October 2023 THRIVE | Housing For All
Today we’re looking at housing in Whatcom County, and how to crack the serious lack of places to live affordably for anyone who makes less than $150,000 a year. Both locally and statewide, there are many smart and compassionate people across the public, private and nonprofit sectors focused on improving housing infrastructure. They are working on affordability and supply strategies that range from changing policies around zoning and housing types (including mobile & manufactured homes) to new or increased funding sources and building incentives.
The challenge is daunting. Yet even as progress feels elusive, I am heartened. Legislators on both sides of the aisle supported bold measures to address the housing crisis in 2023. Closer to home, in addition to hundreds of new housing units under construction or in the permitting pipeline, the Whatcom Transportation Authority recently proposed an innovative idea to boost ridership and increase workforce housing by putting their (publicly owned) real estate to both residential and transit uses. This is a solvable problem. Solutions are a matter of creativity, cooperation and commitment — exactly the kind your Community Foundation is cut out for.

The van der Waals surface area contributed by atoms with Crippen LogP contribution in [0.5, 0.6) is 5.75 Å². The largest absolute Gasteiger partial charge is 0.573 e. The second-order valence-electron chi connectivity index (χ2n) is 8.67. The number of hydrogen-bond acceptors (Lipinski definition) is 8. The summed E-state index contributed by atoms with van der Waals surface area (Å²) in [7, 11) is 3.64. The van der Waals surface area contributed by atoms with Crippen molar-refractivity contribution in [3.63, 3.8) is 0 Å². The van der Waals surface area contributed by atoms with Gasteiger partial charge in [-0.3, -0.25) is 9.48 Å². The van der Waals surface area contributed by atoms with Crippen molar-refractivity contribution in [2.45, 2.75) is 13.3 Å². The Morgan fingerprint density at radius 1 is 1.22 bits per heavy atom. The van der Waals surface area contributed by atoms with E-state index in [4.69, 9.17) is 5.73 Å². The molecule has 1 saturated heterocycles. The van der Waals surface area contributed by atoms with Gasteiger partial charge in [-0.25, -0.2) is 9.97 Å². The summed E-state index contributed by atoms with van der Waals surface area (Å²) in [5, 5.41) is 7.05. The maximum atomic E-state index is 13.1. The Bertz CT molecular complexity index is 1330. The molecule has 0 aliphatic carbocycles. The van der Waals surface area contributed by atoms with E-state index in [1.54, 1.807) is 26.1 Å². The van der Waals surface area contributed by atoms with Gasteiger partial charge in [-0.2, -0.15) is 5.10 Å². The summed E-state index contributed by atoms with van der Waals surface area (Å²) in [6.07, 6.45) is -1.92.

President & CEO
Housing availability and affordability for people at all income levels.
You’ve heard the statistics, but they bear repeating: The median home price in Whatcom County is $575,000. According to housing affordability models, this would require a household income of at least $137,000 to purchase a home. The average household income in our community is about $60,000. For rental housing, a person would need to earn nearly $30/hour ($28.99) for a 2-bedroom place at market rates. Currently, 38% of households that rent in Whatcom County spend more than the recommended maximum of 30% of their income on housing; in Bellingham that figure rises to 58%.
Chances are you understand this reality firsthand, whether as a stunned homeowner or prospective buyer watching prices (and interest rates) climb or a nervous renter — or the parent/friend of one — wondering how much their rent will rise, how far they’ll have to move from their job or how many people they’ll need to live with to make ends meet. Maybe you are or know a business owner wondering how to hire/keep employees who can’t afford to live here, or what to do when a person uses your threshold as a place to shelter or sleep — or a concerned community member faced with people camping out on the streets because they have nowhere else to go.
The housing crisis is real, not just in Whatcom County but in every county. According to research by the National Low Income Housing Coalition, there is not one county in the United States where a person working full time at the Federal minimum wage can find a place to live for 30% of their income or less. The shortage of affordable places to live costs the American economy about $2 trillion a year in lower wages and productivity. Affordable housing is critical to economic security and mobility.